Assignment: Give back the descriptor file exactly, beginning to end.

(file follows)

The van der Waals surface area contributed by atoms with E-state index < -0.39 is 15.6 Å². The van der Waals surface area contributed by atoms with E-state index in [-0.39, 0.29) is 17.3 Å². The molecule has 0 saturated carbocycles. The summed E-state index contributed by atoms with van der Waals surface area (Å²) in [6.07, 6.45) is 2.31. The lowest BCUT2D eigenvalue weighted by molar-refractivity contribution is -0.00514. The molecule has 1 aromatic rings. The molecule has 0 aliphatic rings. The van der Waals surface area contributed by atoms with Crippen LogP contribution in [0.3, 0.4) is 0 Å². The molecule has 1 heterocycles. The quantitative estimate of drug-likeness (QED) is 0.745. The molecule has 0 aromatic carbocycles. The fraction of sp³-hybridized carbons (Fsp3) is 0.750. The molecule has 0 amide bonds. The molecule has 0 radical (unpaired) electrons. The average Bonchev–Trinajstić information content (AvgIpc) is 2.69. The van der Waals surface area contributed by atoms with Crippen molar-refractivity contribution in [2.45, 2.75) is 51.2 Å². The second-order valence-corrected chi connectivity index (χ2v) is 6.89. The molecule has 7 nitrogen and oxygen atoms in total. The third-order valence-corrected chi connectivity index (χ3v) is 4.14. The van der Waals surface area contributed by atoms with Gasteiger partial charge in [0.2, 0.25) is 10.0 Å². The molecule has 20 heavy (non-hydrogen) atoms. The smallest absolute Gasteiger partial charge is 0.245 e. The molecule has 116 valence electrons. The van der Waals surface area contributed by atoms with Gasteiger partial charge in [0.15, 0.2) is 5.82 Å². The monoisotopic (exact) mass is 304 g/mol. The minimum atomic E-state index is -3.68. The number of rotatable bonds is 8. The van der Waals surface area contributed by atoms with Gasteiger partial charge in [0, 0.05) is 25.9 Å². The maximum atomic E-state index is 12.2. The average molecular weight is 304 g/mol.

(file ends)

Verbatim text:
The van der Waals surface area contributed by atoms with E-state index < -0.39 is 15.6 Å². The van der Waals surface area contributed by atoms with E-state index in [-0.39, 0.29) is 17.3 Å². The molecule has 0 saturated carbocycles. The summed E-state index contributed by atoms with van der Waals surface area (Å²) in [6.07, 6.45) is 2.31. The lowest BCUT2D eigenvalue weighted by molar-refractivity contribution is -0.00514. The molecule has 1 aromatic rings. The molecule has 0 aliphatic rings. The van der Waals surface area contributed by atoms with Crippen LogP contribution in [0.3, 0.4) is 0 Å². The molecule has 1 heterocycles. The quantitative estimate of drug-likeness (QED) is 0.745. The molecule has 0 aromatic carbocycles. The fraction of sp³-hybridized carbons (Fsp3) is 0.750. The molecule has 0 amide bonds. The molecule has 0 radical (unpaired) electrons. The average Bonchev–Trinajstić information content (AvgIpc) is 2.69. The van der Waals surface area contributed by atoms with Crippen molar-refractivity contribution in [2.45, 2.75) is 51.2 Å². The second-order valence-corrected chi connectivity index (χ2v) is 6.89. The molecule has 7 nitrogen and oxygen atoms in total. The third-order valence-corrected chi connectivity index (χ3v) is 4.14. The van der Waals surface area contributed by atoms with Gasteiger partial charge in [0.2, 0.25) is 10.0 Å². The molecule has 20 heavy (non-hydrogen) atoms. The smallest absolute Gasteiger partial charge is 0.245 e. The molecule has 116 valence electrons. The van der Waals surface area contributed by atoms with Gasteiger partial charge in [0.15, 0.2) is 5.82 Å². The monoisotopic (exact) mass is 304 g/mol. The minimum atomic E-state index is -3.68. The number of rotatable bonds is 8. The van der Waals surface area contributed by atoms with Gasteiger partial charge in [0, 0.05) is 25.9 Å². The maximum atomic E-state index is 12.2. The average molecular weight is 304 g/mol.